Places like this are sometimes called ‘business incubator’s’ here in the US. I’m making a pitch this week to a bunch of university students to do some hiking, etc. in Iceland with me next summer. We’ll have to try to visit the idea house if/when we come.

  • Dave Hambidge August 25, 2009, 12:56 pm

    It may not seem like it at times, but all is not yet lost in niceland if something as simple and brilliant as this house can get underway.

    Would that ‘leaders’ in britland had some gumption like this!

  • Andrew August 25, 2009, 1:38 pm

    Glad to see the Ministry of Ideas is still going. Would you say that the Ideas House is basically an extension of that? Or is it totally separate? Is anyone in authority taking any notice, though? Could you give us some examples of the sort of bright ideas they are coming up with? 🙂

  • mary August 25, 2009, 4:31 pm

    What a completely beautiful house!
    It is so open to creativity!

  • torsten August 25, 2009, 4:50 pm

    that is an amazing institution, thanks for the report.

    but i still don’t get it – is this a public place, a public-private partnership thingy or what?

    In your interview with Guðjón Már Guðjónsson, the founder of Ministry of Ideas he states: “Ministry of Ideas is a grassroots organization set up to communicate knowledge and facilitate networking among Icelandic entrepreneurs”

    Grassroots and entrepeneurs doesn’t go together in my mind.

  • alda August 25, 2009, 11:29 pm

    Thanks for the comments, all.

    Andrew – the Ministry of Ideas is one of the enterprises (for lack of a better word) that has facilities in the Idea House. They’re not the same thing but work very closely together on various projects. As for what others are doing – well, I talked to people who were bringing together designers and farmers to get a new take on marketing farm products (which has spawned some great new products), and another enterprise that’s producing an electronic magazine on DVD. There’s also an outfit that’s making a 3D map of downtown Reykjavík (i.e. so you can explore it virtually), people operating a recording studio, and a couple of software companies doing cool things (too long to explain here). So – loads of activity.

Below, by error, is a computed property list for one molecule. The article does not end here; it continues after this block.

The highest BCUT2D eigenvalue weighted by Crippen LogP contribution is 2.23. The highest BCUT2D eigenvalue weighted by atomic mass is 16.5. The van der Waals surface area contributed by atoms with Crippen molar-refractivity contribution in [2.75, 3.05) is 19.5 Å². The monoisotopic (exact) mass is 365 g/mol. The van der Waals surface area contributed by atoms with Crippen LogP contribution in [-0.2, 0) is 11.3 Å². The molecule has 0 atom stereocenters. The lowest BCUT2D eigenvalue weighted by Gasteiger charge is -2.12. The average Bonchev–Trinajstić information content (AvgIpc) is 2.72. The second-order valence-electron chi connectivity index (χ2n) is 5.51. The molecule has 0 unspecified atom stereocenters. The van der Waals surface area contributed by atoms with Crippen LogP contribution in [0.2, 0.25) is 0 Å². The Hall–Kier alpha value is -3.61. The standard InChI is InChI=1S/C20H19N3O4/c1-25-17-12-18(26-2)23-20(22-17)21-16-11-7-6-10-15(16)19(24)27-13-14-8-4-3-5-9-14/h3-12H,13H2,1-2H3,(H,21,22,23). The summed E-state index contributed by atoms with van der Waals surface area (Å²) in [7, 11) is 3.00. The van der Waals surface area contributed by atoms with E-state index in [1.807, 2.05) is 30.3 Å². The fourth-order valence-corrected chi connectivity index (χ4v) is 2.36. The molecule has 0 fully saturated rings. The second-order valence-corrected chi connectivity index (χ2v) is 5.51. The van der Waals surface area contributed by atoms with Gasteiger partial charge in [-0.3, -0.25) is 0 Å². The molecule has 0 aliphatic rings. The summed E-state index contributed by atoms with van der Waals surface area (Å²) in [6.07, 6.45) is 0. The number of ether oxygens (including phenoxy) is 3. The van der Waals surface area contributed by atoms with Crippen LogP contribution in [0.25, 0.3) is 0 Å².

torsten – the MoI is non-profit and totally run on a volunteer basis and as such considers itself grassroot, I guess.
    The Idea House, like I said, is run by the two universities, which are private but receive much of their funding from the state.

  • Neil August 26, 2009, 8:55 am

    I saw more ping pong playing than brainstorming there last Wednesday, but maybe thats the way they do it. Anyhow the coffee was good and the space is really relaxed.

  • rob August 29, 2009, 12:01 pm

    Just thought that you would like to know a CCPer enjoys reading your blog very much. Keep up the good work.

    P.S. we are always hiring, so you never know.

  • alda August 29, 2009, 12:07 pm

    Heh. Thanks Rob. That games room you have there is totally enticing, not to mention the kitchen.

    Keep your ear to the ground for me, would you? I’m really good at PR … 🙂

  • Martin August 29, 2009, 4:39 pm

    when i was in Iceland in August, I met a guy who is a member here.,..he loves it and says that they are going to have some innovative ideas which may help Islands. I hope so.

  • Martin August 29, 2009, 4:40 pm

    I met a guy 3 weeks ago who is a member of this house. He is very excited and optimistic about its potential. I hope it suceeds.